nep-mig New Economics Papers
on Economics of Human Migration
Issue of 2020‒11‒09
five papers chosen by
Yuji Tamura
La Trobe University

  1. Labour Market Realism and the Global Compacts on Migration and Refugees By Philip Martin; Martin Ruhs
  2. Social Barriers to Female Migration: Theory and Evidence from Bangladesh By Amirapu, Amrit; Asadullah, M Niaz; Wahhaj, Zaki
  3. Heterogeneity in effective VAT rates across native and migrant households in France, Germany and Spain By Michael Christl; Andrea Papini; Alberto Tumino
  4. The Role of Information Provision for Attitudes Towards Immigration: An Experimental Investigation. By Patrick Bareinz; Silke Uebelmesser
  5. Migration and the labour market impacts of COVID-19 By Nathan Barker; C. Austin Davis; Paula López-Peña; Harrison Mitchell; A. Mushfiq Mobarak; Karim Naguib; Maira Emy Reimão; Ashish Shenoy; Corey Vernot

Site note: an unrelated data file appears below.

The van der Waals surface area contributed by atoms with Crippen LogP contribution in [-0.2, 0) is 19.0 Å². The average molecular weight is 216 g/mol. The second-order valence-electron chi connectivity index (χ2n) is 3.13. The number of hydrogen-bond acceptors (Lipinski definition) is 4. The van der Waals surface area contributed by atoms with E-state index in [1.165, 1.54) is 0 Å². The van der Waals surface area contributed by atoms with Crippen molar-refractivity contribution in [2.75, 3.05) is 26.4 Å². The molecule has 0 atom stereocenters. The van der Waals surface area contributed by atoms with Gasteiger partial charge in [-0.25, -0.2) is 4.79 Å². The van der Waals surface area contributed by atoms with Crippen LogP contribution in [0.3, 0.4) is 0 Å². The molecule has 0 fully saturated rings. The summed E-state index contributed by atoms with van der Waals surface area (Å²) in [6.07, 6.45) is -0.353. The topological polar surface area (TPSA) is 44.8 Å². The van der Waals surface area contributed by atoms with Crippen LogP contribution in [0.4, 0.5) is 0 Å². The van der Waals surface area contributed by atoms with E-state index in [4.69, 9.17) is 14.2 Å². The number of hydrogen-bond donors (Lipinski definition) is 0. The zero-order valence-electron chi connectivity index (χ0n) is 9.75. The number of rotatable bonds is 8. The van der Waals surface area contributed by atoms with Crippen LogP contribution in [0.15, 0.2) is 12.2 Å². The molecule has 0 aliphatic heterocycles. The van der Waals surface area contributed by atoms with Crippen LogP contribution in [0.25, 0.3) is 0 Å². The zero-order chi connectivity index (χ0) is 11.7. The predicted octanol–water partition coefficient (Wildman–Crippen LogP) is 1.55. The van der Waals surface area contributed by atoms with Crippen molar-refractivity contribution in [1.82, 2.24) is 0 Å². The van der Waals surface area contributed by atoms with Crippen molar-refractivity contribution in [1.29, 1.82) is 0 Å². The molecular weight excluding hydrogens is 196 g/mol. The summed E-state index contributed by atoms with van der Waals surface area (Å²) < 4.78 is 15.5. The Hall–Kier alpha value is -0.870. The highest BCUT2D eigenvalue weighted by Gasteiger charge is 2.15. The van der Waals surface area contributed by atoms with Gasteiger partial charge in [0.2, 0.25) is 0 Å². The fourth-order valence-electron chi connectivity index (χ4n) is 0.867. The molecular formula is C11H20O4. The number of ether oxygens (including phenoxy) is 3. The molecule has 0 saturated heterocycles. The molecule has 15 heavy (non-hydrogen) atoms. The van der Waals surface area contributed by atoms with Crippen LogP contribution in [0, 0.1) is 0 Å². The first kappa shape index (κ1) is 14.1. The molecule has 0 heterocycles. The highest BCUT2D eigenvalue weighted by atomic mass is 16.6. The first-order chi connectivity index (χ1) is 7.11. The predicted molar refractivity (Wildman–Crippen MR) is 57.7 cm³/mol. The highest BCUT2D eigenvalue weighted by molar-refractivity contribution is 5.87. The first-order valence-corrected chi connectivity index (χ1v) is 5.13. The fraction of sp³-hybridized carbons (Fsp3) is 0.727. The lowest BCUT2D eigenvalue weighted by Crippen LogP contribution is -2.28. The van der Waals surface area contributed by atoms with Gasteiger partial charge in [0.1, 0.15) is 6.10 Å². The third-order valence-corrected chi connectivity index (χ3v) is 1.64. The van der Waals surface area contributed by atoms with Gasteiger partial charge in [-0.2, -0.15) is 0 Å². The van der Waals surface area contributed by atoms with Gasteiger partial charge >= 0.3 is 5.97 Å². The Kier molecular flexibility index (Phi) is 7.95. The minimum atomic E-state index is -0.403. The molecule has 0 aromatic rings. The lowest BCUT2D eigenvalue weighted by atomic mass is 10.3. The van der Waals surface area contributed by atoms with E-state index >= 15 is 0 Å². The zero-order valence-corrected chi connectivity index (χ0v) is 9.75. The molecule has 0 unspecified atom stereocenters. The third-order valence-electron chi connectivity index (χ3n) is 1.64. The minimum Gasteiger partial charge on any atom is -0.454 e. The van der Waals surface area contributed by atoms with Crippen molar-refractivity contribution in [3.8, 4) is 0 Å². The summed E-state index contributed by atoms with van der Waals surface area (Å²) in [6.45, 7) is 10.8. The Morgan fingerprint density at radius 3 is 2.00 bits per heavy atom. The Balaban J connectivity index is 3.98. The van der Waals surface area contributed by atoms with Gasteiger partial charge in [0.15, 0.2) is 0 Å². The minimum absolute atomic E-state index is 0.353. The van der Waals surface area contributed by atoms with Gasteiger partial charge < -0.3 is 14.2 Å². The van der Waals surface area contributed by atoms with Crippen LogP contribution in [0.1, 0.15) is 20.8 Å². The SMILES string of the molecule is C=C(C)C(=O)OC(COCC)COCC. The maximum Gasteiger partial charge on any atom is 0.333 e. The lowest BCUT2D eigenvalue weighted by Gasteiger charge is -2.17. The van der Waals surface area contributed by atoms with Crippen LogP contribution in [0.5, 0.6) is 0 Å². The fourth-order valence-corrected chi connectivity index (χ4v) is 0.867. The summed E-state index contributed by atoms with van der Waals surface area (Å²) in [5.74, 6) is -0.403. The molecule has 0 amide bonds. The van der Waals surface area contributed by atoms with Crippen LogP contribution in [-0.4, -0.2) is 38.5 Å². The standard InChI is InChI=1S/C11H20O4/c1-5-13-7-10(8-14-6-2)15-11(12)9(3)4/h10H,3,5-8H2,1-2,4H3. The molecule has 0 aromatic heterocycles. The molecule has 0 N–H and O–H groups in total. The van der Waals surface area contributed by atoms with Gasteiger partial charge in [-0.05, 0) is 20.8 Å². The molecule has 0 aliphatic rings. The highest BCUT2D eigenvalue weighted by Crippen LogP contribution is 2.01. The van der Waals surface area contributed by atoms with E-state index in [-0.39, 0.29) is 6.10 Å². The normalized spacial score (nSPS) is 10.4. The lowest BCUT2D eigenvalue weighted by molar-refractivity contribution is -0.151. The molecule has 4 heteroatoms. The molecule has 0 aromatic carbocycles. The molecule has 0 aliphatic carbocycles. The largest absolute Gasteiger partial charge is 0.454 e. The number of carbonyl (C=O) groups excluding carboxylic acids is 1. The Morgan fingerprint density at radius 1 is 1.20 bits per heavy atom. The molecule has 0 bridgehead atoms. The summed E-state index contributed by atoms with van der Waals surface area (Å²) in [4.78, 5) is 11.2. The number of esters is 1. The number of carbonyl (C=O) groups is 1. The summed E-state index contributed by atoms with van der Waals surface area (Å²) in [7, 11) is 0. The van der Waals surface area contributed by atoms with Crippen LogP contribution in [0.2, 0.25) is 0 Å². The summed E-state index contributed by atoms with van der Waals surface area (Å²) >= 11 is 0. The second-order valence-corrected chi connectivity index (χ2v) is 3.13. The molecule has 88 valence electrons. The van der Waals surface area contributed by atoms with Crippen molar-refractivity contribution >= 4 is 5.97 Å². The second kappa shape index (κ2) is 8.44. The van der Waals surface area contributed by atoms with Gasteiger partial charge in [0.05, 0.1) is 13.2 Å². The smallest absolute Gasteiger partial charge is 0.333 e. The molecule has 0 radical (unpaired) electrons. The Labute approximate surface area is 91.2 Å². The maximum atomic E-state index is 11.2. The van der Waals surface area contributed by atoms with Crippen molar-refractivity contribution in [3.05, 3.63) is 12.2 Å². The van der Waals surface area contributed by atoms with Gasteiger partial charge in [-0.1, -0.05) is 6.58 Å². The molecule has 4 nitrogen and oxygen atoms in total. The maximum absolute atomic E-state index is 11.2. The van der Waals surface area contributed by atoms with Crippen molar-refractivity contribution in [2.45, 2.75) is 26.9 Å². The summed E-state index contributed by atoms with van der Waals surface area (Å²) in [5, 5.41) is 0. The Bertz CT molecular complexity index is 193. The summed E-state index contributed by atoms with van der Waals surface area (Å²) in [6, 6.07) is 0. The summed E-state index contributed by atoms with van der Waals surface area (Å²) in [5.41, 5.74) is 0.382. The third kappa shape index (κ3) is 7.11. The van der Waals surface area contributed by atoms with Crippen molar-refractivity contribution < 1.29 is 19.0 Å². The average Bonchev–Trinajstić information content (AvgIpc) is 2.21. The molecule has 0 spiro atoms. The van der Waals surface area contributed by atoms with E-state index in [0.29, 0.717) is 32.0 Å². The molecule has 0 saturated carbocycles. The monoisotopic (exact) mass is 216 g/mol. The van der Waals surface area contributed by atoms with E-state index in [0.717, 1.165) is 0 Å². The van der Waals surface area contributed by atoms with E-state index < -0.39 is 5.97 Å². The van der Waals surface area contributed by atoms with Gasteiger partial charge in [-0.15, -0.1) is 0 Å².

1. By: Philip Martin; Martin Ruhs
    Abstract: The Global Compacts on Migration (GCM) and Refugees (GCR) include policy recommendations that aim to increase opportunities for legal labour migration, improve protections for migrant workers, and provide refugees with ‘complementary pathways’ to enhanced protection via labour mobility. This paper explains why there are large gaps between these policy recommendations and the labour market policies and realities in the countries that host most of the world’s migrant workers. These gaps between ideals and realities are likely to limit the effective implementation of the GCM/GCR recommendations on labour migration. More ‘labour market realism‘ is needed to incrementally but effectively improve protections for migrant workers.
    Keywords: Global compacts, migrant workers, refugees, complementary pathways
    Date: 2019–03
  2. By: Amirapu, Amrit; Asadullah, M Niaz; Wahhaj, Zaki